Objective - Factor XIII (FXIII), a plasma transglutaminase that stabilizes fibrin clots at the final stages of blood coagulation by crosslinking fibrin monomers, is essential for embryo implantation and participates in tissue remodeling and wound healing, processes that involve angiogenesis. The aim of our study was to analyze the effect of FXIII on angiogenesis using in vitro and in vivo models and to examine the role of FXIII in the basic steps of angiogenesis, ie, migration, proliferation, and apoptosis/cell survival. Methods and Results - In the Matrigel tube formation model, only FXIIIa caused a dose-dependent, enhancement of array formation. This proangiogenic effect was not associated with alterations in vascular endothelial growth factor (VEGF) protein levels nor VEGF or VEGFR2 mRNA levels. FXIIIa, but not nonactivated or transglutaminase-inactivated FXIII, significantly enhanced endothelial cell migration and proliferation and inhibited apoptosis. After treatment of HUVECs with FXIIIa, almost complete disappearance of mRNA of thrombospondin 1 (TSP-1) and a marked reduction in the secretion of TSP-1 protein were observed. A reduction in TSP-1 protein synthesis, although to a lesser extent, was observed on treatment of microvascular endothelial cells with FXIIIa. In a rabbit cornea model, injection of FXIIIa caused neovascularization associated with almost complete disappearance of TSP-1 in the cornea. Conclusions - These results show that FXIIIa exhibits a novel proangiogenic activity that is associated with downregulation of TSP-1 and also involves stimulation of endothelial cell proliferation and migration and inhibition of apoptosis. These findings might shed light on the mechanism by which FXIII mediates tissue repair and remodeling.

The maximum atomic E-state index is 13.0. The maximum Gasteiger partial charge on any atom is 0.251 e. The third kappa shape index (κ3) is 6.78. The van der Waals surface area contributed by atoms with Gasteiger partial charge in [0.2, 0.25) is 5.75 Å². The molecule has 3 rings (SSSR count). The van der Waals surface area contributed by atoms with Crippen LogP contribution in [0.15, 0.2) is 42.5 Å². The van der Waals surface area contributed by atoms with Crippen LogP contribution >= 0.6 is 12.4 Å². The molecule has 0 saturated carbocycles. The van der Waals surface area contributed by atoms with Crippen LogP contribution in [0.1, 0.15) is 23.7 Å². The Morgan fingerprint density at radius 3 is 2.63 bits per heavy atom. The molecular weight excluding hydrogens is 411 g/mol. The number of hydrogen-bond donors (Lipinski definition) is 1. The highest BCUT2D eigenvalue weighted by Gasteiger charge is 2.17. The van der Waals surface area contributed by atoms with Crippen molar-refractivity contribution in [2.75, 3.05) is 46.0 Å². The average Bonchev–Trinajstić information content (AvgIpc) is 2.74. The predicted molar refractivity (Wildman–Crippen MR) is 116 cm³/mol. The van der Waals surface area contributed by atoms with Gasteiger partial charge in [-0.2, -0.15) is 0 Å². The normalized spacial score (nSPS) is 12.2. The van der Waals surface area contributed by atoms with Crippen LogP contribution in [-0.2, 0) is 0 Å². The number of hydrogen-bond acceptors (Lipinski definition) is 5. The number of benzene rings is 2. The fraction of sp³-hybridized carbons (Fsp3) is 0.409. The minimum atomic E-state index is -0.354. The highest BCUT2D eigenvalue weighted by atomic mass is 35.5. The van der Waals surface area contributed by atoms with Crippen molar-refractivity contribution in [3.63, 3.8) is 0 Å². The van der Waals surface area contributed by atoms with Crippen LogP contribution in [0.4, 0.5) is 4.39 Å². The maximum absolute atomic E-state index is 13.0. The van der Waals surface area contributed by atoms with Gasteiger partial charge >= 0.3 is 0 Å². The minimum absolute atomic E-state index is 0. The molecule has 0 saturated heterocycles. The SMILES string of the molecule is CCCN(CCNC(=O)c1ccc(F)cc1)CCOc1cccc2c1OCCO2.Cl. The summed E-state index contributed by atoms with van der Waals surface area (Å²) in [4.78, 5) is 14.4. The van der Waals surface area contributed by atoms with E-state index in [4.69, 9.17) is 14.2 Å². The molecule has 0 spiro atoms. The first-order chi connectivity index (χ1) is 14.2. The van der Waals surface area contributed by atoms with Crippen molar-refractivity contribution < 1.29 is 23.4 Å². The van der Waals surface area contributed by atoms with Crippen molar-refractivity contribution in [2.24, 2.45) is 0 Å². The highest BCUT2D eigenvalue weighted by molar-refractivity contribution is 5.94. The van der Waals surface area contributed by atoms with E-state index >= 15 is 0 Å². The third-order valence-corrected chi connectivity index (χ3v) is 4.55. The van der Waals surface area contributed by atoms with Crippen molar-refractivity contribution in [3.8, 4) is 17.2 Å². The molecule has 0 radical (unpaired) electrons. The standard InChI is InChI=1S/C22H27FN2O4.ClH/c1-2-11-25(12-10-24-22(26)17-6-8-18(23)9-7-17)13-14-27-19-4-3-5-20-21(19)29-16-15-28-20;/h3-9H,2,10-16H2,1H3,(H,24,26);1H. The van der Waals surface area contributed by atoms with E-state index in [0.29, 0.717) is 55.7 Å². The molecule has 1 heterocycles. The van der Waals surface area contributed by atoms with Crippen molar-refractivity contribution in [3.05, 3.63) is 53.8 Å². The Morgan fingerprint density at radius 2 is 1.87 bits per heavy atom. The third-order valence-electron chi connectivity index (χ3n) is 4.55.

|Number of pages||6|
|Journal||Arteriosclerosis, Thrombosis, and Vascular Biology|
|State||Published - 1 Aug 2003|
- Endothelial cells
- Factor XIII